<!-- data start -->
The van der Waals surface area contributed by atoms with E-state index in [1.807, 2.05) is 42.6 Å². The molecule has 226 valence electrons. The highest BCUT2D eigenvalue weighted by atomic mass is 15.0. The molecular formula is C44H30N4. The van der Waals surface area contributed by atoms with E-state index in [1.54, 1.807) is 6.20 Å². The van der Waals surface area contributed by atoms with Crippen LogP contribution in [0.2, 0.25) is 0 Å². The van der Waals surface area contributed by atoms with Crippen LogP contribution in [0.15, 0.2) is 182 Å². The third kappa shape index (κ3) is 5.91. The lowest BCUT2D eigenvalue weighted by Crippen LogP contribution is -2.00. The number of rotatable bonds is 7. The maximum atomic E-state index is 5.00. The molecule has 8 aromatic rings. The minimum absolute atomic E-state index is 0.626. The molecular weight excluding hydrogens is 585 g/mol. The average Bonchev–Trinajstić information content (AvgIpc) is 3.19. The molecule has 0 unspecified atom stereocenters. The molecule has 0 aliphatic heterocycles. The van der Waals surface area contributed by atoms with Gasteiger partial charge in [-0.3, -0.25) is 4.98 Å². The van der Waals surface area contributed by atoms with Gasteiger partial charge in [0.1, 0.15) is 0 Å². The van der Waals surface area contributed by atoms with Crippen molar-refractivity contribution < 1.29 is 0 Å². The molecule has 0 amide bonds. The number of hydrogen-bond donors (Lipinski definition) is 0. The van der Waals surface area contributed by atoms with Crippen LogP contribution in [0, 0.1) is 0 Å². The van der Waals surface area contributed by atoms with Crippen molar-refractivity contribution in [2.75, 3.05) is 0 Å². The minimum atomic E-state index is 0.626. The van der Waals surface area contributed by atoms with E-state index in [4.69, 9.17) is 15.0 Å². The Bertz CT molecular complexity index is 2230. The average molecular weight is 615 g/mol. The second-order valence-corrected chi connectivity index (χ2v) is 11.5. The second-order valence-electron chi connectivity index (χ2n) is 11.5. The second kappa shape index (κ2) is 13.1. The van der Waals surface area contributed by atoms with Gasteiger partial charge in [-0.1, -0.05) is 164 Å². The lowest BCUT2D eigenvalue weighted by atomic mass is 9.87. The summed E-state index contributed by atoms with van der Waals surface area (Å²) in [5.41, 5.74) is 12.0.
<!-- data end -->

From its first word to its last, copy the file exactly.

The van der Waals surface area contributed by atoms with E-state index in [1.807, 2.05) is 42.6 Å². The molecule has 226 valence electrons. The highest BCUT2D eigenvalue weighted by atomic mass is 15.0. The molecular formula is C44H30N4. The van der Waals surface area contributed by atoms with E-state index in [1.54, 1.807) is 6.20 Å². The van der Waals surface area contributed by atoms with Crippen LogP contribution in [0.2, 0.25) is 0 Å². The van der Waals surface area contributed by atoms with Crippen LogP contribution in [0.15, 0.2) is 182 Å². The third kappa shape index (κ3) is 5.91. The lowest BCUT2D eigenvalue weighted by Crippen LogP contribution is -2.00. The number of rotatable bonds is 7. The maximum atomic E-state index is 5.00. The molecule has 8 aromatic rings. The minimum absolute atomic E-state index is 0.626. The molecular weight excluding hydrogens is 585 g/mol. The average Bonchev–Trinajstić information content (AvgIpc) is 3.19. The molecule has 0 unspecified atom stereocenters. The molecule has 0 aliphatic heterocycles. The van der Waals surface area contributed by atoms with Gasteiger partial charge in [-0.3, -0.25) is 4.98 Å². The van der Waals surface area contributed by atoms with Gasteiger partial charge in [0.1, 0.15) is 0 Å². The van der Waals surface area contributed by atoms with Crippen molar-refractivity contribution < 1.29 is 0 Å². The molecule has 0 amide bonds. The number of hydrogen-bond donors (Lipinski definition) is 0. The van der Waals surface area contributed by atoms with Crippen LogP contribution in [0, 0.1) is 0 Å². The van der Waals surface area contributed by atoms with Crippen molar-refractivity contribution in [2.75, 3.05) is 0 Å². The minimum atomic E-state index is 0.626. The van der Waals surface area contributed by atoms with E-state index in [4.69, 9.17) is 15.0 Å². The Bertz CT molecular complexity index is 2230. The average molecular weight is 615 g/mol. The second-order valence-corrected chi connectivity index (χ2v) is 11.5. The second-order valence-electron chi connectivity index (χ2n) is 11.5. The second kappa shape index (κ2) is 13.1. The van der Waals surface area contributed by atoms with Gasteiger partial charge in [-0.1, -0.05) is 164 Å². The lowest BCUT2D eigenvalue weighted by atomic mass is 9.87. The summed E-state index contributed by atoms with van der Waals surface area (Å²) in [5.41, 5.74) is 12.0.